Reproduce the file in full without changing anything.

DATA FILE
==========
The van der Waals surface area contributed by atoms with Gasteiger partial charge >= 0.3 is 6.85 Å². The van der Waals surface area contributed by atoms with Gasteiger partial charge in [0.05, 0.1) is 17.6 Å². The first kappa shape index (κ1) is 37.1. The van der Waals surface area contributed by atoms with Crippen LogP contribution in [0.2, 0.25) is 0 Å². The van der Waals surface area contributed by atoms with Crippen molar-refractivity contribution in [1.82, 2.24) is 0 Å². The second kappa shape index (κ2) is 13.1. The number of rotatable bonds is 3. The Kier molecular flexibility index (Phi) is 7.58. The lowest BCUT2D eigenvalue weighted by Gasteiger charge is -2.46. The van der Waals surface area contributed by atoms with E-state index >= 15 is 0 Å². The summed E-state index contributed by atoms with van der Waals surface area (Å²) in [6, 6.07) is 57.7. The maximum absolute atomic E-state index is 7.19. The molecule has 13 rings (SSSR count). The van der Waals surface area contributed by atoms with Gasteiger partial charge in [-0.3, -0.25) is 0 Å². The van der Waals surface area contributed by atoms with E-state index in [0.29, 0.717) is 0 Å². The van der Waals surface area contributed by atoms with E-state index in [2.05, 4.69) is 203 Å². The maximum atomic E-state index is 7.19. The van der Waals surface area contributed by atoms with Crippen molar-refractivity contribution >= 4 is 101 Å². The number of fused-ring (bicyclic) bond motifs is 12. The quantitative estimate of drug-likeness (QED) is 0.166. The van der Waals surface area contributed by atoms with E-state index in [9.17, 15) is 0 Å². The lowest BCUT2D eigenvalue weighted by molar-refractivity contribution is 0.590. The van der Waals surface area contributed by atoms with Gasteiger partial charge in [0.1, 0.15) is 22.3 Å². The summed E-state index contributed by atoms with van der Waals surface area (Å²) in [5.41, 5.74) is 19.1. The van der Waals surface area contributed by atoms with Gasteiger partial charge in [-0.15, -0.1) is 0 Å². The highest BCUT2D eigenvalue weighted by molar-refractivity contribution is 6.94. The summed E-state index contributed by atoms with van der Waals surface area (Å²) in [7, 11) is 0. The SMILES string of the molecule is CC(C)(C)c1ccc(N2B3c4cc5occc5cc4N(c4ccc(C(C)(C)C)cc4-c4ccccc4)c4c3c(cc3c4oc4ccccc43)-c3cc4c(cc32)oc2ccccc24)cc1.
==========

The van der Waals surface area contributed by atoms with Gasteiger partial charge >= 0.3 is 6.85 Å². The van der Waals surface area contributed by atoms with Gasteiger partial charge in [0.05, 0.1) is 17.6 Å². The first kappa shape index (κ1) is 37.1. The van der Waals surface area contributed by atoms with Crippen LogP contribution in [0.2, 0.25) is 0 Å². The van der Waals surface area contributed by atoms with Crippen molar-refractivity contribution in [1.82, 2.24) is 0 Å². The second kappa shape index (κ2) is 13.1. The number of rotatable bonds is 3. The Kier molecular flexibility index (Phi) is 7.58. The lowest BCUT2D eigenvalue weighted by Gasteiger charge is -2.46. The van der Waals surface area contributed by atoms with E-state index >= 15 is 0 Å². The summed E-state index contributed by atoms with van der Waals surface area (Å²) in [6, 6.07) is 57.7. The maximum absolute atomic E-state index is 7.19. The molecule has 13 rings (SSSR count). The van der Waals surface area contributed by atoms with Gasteiger partial charge in [-0.3, -0.25) is 0 Å². The van der Waals surface area contributed by atoms with E-state index in [0.29, 0.717) is 0 Å². The van der Waals surface area contributed by atoms with E-state index in [2.05, 4.69) is 203 Å². The maximum atomic E-state index is 7.19. The van der Waals surface area contributed by atoms with Crippen molar-refractivity contribution >= 4 is 101 Å². The number of fused-ring (bicyclic) bond motifs is 12. The quantitative estimate of drug-likeness (QED) is 0.166. The van der Waals surface area contributed by atoms with E-state index in [9.17, 15) is 0 Å². The lowest BCUT2D eigenvalue weighted by molar-refractivity contribution is 0.590. The van der Waals surface area contributed by atoms with Gasteiger partial charge in [0.1, 0.15) is 22.3 Å². The summed E-state index contributed by atoms with van der Waals surface area (Å²) in [5.41, 5.74) is 19.1. The van der Waals surface area contributed by atoms with Gasteiger partial charge in [-0.15, -0.1) is 0 Å². The highest BCUT2D eigenvalue weighted by molar-refractivity contribution is 6.94. The summed E-state index contributed by atoms with van der Waals surface area (Å²) in [7, 11) is 0. The SMILES string of the molecule is CC(C)(C)c1ccc(N2B3c4cc5occc5cc4N(c4ccc(C(C)(C)C)cc4-c4ccccc4)c4c3c(cc3c4oc4ccccc43)-c3cc4c(cc32)oc2ccccc24)cc1.